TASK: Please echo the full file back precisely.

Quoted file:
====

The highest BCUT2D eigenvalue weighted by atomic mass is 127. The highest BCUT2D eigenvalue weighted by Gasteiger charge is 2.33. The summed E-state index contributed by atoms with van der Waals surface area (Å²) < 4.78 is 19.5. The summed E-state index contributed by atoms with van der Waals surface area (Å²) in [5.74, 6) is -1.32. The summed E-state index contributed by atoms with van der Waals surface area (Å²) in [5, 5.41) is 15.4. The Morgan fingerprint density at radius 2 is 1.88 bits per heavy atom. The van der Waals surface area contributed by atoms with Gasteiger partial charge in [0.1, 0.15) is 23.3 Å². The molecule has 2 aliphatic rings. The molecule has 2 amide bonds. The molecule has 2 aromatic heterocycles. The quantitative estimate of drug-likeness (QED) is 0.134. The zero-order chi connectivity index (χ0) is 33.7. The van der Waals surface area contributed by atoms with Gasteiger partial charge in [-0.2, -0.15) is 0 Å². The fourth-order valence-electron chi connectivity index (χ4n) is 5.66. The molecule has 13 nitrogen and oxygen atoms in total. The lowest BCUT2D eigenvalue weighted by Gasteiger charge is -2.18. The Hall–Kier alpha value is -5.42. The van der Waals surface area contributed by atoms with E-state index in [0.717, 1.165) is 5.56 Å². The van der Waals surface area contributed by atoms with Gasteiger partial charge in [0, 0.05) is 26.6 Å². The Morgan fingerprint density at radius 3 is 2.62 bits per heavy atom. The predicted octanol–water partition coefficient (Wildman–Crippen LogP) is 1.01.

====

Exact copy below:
The highest BCUT2D eigenvalue weighted by atomic mass is 127. The highest BCUT2D eigenvalue weighted by Gasteiger charge is 2.33. The summed E-state index contributed by atoms with van der Waals surface area (Å²) < 4.78 is 19.5. The summed E-state index contributed by atoms with van der Waals surface area (Å²) in [5.74, 6) is -1.32. The summed E-state index contributed by atoms with van der Waals surface area (Å²) in [5, 5.41) is 15.4. The Morgan fingerprint density at radius 2 is 1.88 bits per heavy atom. The van der Waals surface area contributed by atoms with Gasteiger partial charge in [0.1, 0.15) is 23.3 Å². The molecule has 2 aliphatic rings. The molecule has 2 amide bonds. The molecule has 2 aromatic heterocycles. The quantitative estimate of drug-likeness (QED) is 0.134. The zero-order chi connectivity index (χ0) is 33.7. The van der Waals surface area contributed by atoms with Gasteiger partial charge in [-0.2, -0.15) is 0 Å². The fourth-order valence-electron chi connectivity index (χ4n) is 5.66. The molecule has 13 nitrogen and oxygen atoms in total. The lowest BCUT2D eigenvalue weighted by Gasteiger charge is -2.18. The Hall–Kier alpha value is -5.42. The van der Waals surface area contributed by atoms with E-state index in [0.717, 1.165) is 5.56 Å². The van der Waals surface area contributed by atoms with Gasteiger partial charge in [0, 0.05) is 26.6 Å². The Morgan fingerprint density at radius 3 is 2.62 bits per heavy atom. The predicted octanol–water partition coefficient (Wildman–Crippen LogP) is 1.01.